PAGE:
Few fighters in the MMA world really mean it when they say they’ll fight anyone, but UFC star Donald Cerrone is just that kind of crazy. Let’s just hope that matchmaker Joe Silva doesn’t take “Cowboy” seriously when he says he’ll fight at welterweight.
Normally, it’s frustrating to hear any UFC fighter simply say they just want “whomever the company has next,” but it’s a completely different statement coming from Cerrone. Not only is he a popular top-ranked lightweight with plenty of fan support, but he’s continually risked his standing in the division against minor-but-dangerous names like Evan Dunham, Adriano Martins and Edson Barboza.
Unlike certain top UFC talents, Cerrone doesn’t seem to mind bouts that make no sense for him on drawing power or raising his status in the division. That’s crafty genius in its own way, though, since “Cowboy” has netted four straight post-fight bonuses on a rather stellar 4-0 run of highlight reel action.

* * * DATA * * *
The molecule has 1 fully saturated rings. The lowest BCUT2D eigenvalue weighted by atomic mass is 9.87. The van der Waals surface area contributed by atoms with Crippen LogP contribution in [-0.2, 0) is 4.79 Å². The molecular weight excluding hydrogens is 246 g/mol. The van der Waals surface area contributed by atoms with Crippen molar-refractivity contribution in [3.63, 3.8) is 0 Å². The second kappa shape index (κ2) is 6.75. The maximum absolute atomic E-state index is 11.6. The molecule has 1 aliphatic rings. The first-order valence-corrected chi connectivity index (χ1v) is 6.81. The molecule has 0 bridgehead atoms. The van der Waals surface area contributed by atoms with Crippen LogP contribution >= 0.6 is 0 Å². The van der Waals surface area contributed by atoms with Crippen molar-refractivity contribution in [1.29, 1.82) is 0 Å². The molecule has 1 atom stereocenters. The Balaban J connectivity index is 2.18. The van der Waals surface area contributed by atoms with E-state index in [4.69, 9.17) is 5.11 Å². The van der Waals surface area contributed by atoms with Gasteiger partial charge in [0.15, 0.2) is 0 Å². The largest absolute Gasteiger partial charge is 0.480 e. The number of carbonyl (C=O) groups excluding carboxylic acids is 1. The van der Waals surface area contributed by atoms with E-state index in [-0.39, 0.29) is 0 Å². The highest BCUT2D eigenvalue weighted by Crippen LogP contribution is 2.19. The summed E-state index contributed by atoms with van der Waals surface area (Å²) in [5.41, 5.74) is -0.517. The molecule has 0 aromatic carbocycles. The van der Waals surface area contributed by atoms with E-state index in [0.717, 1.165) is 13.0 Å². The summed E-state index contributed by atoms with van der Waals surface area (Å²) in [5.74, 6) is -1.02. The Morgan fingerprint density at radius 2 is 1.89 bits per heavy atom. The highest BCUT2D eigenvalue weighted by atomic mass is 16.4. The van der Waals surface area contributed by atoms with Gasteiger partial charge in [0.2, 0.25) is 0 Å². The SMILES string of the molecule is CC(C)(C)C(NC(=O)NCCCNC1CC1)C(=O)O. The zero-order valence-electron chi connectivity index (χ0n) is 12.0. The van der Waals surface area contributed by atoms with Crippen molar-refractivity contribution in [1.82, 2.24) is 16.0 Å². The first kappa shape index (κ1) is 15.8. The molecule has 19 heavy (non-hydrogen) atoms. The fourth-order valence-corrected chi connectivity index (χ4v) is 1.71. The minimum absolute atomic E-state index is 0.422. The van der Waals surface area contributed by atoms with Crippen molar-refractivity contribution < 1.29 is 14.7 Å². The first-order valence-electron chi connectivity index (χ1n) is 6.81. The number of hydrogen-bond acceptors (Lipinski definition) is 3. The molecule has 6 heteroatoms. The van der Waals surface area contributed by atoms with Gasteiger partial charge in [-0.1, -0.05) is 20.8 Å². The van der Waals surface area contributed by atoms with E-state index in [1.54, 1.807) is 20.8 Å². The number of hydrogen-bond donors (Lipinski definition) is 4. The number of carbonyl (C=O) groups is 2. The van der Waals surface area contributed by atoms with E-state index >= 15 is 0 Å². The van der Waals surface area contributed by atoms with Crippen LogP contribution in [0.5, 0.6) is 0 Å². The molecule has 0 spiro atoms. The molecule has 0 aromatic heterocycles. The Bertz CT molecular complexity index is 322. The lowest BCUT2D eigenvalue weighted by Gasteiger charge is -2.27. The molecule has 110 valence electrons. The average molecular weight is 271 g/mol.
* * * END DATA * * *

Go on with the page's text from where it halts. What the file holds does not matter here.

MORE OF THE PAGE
But even though Cerrone’s clearly willing to fight anyone, it should never be in the 170-pound division.
In case you missed it, that was a real suggestion Cerrone made in aftermath of his head kick KO victory over Jim Miller, telling Fox Sports anchor Jon Anik that he would move up a division to get a fight. That’s incredibly ballsy, and you’ve got to be sure Dana White loves hearing that from one of his best fighters. It’s also sheer, unchecked insanity.
Although Cerrone would certainly hold his own against many lower-tier welterweights, he would be forfeiting the massive size advantage he holds at lightweight. He may weigh-in at 155 for his fights, but Cerrone balloons up roughly 20 pounds once he re-hydrates. That’s a valuable advantage.
And once again, despite the majority of his recent wins coming against unranked opponents, Cerrone is still on an 4-0 winning streak in one of the UFC’s most-stacked divisions — with every win by a finish to boot. That puts him on the cusp of title contention, and there are plenty of interesting matches in that mix.
So please, UFC, don’t let Cerrone fight at welterweight. Keep him at lightweight where he belongs, and let him work his wonderful art in the only division that makes sense.